Agile and Lean Contracts for Outsourcing

Agile and Lean Contracts for Outsourcing – An evening with Gabrielle Benefield hosted by Adventures with Agile

Last night in London, AWA hosted a great workshop and presentation from Gabrielle Benefield on Agile and Lean Contracts. We started the evening by getting into small groups and discussing the problems that we had seen that were created by contracts in outsourcing solutions. Gabrielle wrote these onto the flip chart at the front.

The list got so long that it was hard to fit it onto one sheet.

We discussed the types of contracts that we see today. It doesn’t take long on the Agile journey to realise fixed scope and time contracts are not going to work and that Time and Materials is a better approach.

However, a T and M contract doesn’t protect you from lack of trust, doesn’t define any deliverables and there is typically no guarantee of any success.

Instead it is possible to define desires outcomes and reward these outcomes in the contract. Gabrielle said that it is common for contracts to be split by T and A and also outcomes. The percentage split being at the highest 40% of the total revenue as a reward for meeting the outcomes.

An outcome at the simplest form could be something like:

‘lower call centre volumes by 25%’ or ‘increase conversion rate on the website by 25%’

There are many things that can effect whether an outcome is met including external forces that may be noting to do with the party under contract. To combat this, and to make the outcome more specific, we can layer outcomes to a more granular detail.

In this way, rewards can be measured against layered criteria which is less likely to be affected in aggregate by external forces.

Another benefit of an outcome driven approach is that it removes the ambiguity and lack of understanding of requirement explanation across different cultures.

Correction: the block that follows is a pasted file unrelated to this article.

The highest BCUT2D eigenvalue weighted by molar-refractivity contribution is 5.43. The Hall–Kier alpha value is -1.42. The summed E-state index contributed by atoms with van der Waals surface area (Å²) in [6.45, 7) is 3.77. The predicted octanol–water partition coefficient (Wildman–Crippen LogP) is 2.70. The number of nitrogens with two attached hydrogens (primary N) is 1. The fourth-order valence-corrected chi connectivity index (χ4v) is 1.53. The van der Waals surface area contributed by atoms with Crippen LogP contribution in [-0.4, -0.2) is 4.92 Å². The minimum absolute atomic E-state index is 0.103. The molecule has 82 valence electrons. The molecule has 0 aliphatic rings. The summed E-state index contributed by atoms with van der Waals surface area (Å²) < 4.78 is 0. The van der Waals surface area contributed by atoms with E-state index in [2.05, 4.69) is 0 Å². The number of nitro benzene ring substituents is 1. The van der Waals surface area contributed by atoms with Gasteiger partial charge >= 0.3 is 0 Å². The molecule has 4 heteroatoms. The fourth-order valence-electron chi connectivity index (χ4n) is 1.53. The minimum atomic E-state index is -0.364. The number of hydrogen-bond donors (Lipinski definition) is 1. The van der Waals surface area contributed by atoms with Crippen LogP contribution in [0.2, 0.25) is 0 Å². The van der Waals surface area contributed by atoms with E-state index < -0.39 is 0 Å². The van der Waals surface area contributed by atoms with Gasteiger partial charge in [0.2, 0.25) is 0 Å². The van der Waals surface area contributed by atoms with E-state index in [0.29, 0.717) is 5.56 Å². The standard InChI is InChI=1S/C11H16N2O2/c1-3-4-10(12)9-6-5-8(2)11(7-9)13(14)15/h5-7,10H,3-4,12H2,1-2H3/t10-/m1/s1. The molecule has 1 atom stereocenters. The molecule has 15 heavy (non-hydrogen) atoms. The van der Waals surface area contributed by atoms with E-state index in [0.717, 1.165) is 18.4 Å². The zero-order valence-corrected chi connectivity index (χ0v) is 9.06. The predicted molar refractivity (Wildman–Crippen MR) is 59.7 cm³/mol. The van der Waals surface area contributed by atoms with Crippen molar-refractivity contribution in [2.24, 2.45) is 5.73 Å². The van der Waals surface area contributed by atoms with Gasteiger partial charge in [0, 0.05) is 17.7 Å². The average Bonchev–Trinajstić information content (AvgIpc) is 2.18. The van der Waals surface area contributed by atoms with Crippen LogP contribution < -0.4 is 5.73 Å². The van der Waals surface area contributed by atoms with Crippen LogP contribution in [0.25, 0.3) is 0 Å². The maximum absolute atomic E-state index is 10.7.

I have worked with multi-region teams over the last 15 years and in my experience the difference of culture has a massive effect on how requirements are interpreted. Removing requirements as the focus and replacing it with outcomes, gives a much simpler and more autonomous way to work to deliver business value.

Another factor when creating contracts is the duration for which they run. The longer the contract duration, the less chance for feedback and retrospection of the outcomes and performance in achieving them.

At the end of the contract cycle there is always the option not to renew and try a different approach, or to change the outcomes and try something different.

There was a good discussion about specific points and contextual problems from members of the community.

You can view these in the video of the evening on the Adventures with Agile community website.

After the event, several of the attendees posted reviews of the evening on the website, examples of comments were:

great, interactive, understandable, great examples, clear idea – Anna
… has exceeded expectations, Gabrielle illustrated how it is possible to contract for agile … – Tony

As always, very insightful. It’s nice to have the opportunity to learn best practices from industry experts. – Cosmin

What's wrong with contracts now

Types of contract

Multi-layered contracts

Small contracts